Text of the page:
Skip to Content

DNA Damage, Repair and Mutagenesis

Understanding DNA Damage is Crucial for the Study of Cancer

DNA is subjected to damage from many sources, including inescapable chemical reactions with oxygen and water. Other sources include ultraviolet radiation from the sun and chemicals that are present in the environment. If DNA is not properly repaired, cells will accumulate mutations, which can drive cancer development. Moreover, many cancer therapies cause DNA damage as the mechanism of action to kill cancer cells. Thus, studying how cells respond to and repair DNA damage is important for understanding both the causes of cancer and its treatment.

When DNA Damage Goes Awry

Investigators in the department are studying the protein machinery involved in several DNA repair pathways, including homologous recombination and non-homologous end-joining for the repair of DNA double-strand breaks and nucleotide excision repair for the repair of ultraviolet radiation-induced DNA damage and other strand-distorting lesions. Our faculty are also studying how programmed DNA damage and repair are involved in normal processes, such as meiosis and B-cell development, and how these processes can go awry during cancer development. Other active areas of research include investigations into how chromatin-modifying activities cooperate with the DNA repair machinery to facilitate repair in the context of chromatin and the mechanisms involved in converting DNA damage to the mutations that cause cancer.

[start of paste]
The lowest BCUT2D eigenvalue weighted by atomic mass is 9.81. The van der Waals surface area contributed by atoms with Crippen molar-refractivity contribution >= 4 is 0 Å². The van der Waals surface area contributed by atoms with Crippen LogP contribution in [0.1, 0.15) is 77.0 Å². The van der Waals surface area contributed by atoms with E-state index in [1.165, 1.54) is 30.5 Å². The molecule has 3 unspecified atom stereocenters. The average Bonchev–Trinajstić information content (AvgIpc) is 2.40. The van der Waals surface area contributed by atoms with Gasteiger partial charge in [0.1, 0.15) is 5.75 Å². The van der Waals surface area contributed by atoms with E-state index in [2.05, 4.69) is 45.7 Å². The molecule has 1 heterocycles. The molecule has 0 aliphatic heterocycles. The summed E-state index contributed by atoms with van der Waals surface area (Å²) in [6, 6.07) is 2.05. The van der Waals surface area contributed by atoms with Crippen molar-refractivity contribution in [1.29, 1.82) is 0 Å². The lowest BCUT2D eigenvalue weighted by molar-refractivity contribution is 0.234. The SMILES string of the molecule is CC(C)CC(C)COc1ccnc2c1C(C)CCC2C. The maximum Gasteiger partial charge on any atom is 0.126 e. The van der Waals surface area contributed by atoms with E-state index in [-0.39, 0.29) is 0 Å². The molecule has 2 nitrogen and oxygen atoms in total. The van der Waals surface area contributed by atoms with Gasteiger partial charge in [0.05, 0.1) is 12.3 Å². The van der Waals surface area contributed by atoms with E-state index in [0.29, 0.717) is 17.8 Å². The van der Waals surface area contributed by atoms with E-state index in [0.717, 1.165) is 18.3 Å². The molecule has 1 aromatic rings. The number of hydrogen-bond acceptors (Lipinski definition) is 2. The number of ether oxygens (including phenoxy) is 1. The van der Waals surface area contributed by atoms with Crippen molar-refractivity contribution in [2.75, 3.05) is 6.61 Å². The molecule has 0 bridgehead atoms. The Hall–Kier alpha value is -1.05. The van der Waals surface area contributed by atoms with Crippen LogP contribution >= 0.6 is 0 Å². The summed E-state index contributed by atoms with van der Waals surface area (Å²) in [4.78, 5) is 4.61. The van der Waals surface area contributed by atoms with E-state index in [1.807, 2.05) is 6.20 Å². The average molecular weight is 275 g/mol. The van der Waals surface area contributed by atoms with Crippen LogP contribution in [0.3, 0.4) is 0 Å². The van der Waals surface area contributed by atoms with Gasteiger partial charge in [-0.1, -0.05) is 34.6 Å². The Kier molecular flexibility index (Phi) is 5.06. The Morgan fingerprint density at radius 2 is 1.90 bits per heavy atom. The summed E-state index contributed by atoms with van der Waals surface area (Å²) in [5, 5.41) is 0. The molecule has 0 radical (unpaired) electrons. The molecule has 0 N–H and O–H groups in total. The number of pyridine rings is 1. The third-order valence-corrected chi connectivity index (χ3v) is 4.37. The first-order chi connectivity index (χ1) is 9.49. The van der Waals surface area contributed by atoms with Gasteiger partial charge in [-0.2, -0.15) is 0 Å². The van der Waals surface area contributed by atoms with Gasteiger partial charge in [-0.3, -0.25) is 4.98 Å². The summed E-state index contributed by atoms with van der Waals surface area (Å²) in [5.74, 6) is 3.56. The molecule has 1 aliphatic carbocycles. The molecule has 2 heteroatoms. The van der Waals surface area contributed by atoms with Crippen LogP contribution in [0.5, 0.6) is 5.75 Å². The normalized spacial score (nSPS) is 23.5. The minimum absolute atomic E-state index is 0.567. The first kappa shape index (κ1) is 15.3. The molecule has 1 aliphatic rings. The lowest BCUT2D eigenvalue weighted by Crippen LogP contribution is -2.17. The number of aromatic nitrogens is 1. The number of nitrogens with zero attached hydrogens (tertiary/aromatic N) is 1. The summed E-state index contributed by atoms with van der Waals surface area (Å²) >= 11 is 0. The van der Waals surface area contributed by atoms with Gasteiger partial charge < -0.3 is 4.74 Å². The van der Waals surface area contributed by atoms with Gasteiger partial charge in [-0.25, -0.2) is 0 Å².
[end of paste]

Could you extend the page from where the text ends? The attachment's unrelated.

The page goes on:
Elucidating the DNA Damage Response Signaling Pathways

Studies in the department are also focused on DNA damage response signaling pathways that induce cell cycle checkpoints and alter transcriptional programs. DNA damage response signaling is critical for maintaining genome integrity and is often inactivated in cancers (e.g., p53 mutations). These responses also include mechanisms that allow cells to tolerate and survive DNA damage. Research in these related areas employs a broad range of approaches ranging from fundamental biochemical studies of purified proteins to cell biology to genetically engineered mouse models with impaired DNA damage response and repair pathways.


© 2014 The University of Texas MD Anderson Cancer Center